Data regarding total vitamin D intake from supplements and diet were obtained using a detailed food-frequency questionnaire. 80 healthy female subjects between 39 and 60 years of age with a BMI ≤ 25 kg/m2 served as controls [3].

2.2. Biochemical Measurements

Blood samples were taken from all participants every morning at the same fixed time. We did not consider the specific circannual periodic of the vitamin D metabolism. The specific serum parameters of this study were PTH (“intact PTH 1–84 IRMA Kit” from Nichols Institute Diagnostics, San Juan Capistrano, California, USA), calcitriol (“1,25 (OH)2 Vitamin D”-kit from Immun Diagnostik, Bensheim, Germany; competitive radio receptor assay), and calcifediol (“25 (OH)2 Vitamin D” kit from Immun Diagnostik, Bensheim, Germany; competitive protein binding assay). Pancreatic elastase 1 (“Pankreatic Elastase 1”-kit from ScheBo Biotech, Giessen, Germany; double-sided enzyme immuno-assay) was determined in the feces of all participants.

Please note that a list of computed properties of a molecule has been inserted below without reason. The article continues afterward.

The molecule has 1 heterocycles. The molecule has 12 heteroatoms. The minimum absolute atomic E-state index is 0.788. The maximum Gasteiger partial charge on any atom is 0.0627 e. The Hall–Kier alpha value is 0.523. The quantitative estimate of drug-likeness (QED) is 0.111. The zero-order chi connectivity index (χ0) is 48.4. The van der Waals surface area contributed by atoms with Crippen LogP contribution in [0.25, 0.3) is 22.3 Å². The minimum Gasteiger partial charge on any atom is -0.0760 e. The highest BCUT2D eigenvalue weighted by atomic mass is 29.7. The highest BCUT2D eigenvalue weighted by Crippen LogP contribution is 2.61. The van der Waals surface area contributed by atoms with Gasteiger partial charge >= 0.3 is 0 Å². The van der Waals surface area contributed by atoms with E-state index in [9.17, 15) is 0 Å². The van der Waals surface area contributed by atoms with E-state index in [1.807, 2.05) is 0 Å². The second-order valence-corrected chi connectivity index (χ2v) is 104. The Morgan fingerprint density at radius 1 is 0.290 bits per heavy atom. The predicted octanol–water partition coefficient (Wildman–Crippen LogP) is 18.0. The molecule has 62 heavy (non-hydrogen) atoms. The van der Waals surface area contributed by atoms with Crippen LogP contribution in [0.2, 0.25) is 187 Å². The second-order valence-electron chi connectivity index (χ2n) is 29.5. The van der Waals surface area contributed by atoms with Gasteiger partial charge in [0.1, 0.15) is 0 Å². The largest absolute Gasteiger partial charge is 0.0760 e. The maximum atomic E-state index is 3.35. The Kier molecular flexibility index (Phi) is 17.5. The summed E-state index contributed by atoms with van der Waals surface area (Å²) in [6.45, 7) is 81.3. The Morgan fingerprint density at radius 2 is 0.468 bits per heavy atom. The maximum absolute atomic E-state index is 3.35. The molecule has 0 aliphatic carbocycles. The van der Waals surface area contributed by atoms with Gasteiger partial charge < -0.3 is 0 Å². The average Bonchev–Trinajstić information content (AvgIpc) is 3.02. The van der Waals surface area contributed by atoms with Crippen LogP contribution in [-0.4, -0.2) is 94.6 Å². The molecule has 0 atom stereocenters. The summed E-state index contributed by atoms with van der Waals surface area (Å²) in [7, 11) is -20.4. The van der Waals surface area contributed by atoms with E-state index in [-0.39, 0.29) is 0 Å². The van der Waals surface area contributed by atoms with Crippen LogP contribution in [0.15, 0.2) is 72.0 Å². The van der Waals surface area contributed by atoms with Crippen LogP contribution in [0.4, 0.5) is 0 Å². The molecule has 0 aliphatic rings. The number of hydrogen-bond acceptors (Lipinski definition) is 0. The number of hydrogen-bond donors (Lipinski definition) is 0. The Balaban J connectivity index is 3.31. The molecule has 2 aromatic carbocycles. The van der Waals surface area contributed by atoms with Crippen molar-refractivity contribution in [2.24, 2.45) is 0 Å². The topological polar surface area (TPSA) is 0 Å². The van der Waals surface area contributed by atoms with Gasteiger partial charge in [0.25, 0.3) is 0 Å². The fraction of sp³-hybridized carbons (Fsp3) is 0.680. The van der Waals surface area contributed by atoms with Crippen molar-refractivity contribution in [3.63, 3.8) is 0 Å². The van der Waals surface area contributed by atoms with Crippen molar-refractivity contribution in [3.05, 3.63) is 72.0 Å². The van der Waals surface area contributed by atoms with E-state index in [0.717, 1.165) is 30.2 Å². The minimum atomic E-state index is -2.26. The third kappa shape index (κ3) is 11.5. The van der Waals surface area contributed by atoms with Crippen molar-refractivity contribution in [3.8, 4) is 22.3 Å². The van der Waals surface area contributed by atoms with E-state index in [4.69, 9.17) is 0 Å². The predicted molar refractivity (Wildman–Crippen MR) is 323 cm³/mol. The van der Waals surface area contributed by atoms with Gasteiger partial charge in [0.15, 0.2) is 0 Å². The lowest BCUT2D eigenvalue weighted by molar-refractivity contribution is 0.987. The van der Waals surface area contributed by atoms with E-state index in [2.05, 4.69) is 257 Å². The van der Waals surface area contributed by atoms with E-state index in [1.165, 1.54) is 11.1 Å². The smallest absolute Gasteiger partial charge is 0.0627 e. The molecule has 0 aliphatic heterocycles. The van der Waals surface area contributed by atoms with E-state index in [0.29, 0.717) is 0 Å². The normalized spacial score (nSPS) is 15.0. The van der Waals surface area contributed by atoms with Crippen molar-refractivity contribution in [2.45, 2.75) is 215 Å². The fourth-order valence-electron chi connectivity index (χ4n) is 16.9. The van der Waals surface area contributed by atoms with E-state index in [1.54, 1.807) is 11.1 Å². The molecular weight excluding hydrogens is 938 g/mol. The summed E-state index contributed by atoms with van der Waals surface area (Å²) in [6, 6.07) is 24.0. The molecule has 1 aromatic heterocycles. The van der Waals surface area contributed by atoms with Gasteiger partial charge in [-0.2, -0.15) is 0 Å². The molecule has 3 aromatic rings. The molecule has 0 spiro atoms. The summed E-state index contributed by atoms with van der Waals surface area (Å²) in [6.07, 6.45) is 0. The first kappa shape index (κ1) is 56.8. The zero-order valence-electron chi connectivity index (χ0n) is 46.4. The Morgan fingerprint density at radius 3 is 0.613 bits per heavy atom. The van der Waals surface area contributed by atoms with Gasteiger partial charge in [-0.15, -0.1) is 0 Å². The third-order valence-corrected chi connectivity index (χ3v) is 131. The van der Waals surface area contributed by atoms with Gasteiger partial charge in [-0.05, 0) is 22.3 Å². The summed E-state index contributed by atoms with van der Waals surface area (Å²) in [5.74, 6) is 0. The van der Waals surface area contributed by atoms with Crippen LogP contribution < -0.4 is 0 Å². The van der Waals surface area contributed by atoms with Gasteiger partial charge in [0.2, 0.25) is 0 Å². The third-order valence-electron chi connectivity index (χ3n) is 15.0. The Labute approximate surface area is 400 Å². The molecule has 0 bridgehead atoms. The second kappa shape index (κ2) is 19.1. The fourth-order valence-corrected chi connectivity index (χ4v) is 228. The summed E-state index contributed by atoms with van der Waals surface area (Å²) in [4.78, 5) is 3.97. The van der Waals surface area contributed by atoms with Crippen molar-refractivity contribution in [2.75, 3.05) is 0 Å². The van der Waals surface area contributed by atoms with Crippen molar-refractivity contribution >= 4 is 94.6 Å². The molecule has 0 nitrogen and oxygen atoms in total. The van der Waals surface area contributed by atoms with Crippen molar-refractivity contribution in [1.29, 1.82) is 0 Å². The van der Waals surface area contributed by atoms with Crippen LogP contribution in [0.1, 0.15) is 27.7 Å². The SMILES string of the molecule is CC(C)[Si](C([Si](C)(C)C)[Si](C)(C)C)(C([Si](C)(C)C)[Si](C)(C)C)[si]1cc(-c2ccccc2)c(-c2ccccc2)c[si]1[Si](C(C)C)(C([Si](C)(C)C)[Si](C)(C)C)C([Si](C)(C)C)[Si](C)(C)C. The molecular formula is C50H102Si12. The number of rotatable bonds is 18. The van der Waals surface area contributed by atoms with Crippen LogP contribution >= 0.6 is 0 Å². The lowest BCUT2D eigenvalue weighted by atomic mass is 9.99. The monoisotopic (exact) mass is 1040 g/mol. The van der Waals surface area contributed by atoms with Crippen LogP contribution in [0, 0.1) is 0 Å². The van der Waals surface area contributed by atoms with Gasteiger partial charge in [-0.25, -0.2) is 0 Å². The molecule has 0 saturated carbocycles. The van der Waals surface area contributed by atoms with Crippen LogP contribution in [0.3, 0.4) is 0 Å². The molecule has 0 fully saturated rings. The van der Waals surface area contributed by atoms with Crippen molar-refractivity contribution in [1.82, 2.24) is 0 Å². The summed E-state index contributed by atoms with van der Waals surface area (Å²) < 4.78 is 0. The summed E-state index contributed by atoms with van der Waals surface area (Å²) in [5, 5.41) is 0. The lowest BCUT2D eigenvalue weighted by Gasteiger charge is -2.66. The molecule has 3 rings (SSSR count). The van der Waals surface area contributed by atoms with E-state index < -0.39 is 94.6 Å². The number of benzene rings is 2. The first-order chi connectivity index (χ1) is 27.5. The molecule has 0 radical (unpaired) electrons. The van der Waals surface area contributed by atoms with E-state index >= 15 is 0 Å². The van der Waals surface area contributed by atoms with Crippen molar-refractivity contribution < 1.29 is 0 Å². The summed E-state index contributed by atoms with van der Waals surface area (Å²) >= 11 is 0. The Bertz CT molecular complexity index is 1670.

2.3. Statistical Analysis

Results are presented by mean values and standard deviation. The following methods were applied for statistical analysis: a single factor variance analysis, the Scheffé-Test, the nonparametric Kurskal-Wallis-Test with subsequent Dunn-Test, as well as the 𝑡 -test for independent random samples with and without the Welche’s correction. Pearson’s correlation coefficient and also the non-parametric Spearman correlation coefficient were applied for investigating any connections [16, 17].

3. Results

3.1. Prevalence of Vitamin D Deficiency

A total of 125 obese female patients and 80 controls were included in the study. The 25 (OH)2 vitamin D deficiency (<20 ng/mL) was more frequent among individuals with high BMI (30 to <35, 35 to <40 and ≥40 kg/m2) compared with those with low BMI; (<25 57.7% versus 9.7%, 𝑃 < 0 . 0 1 ).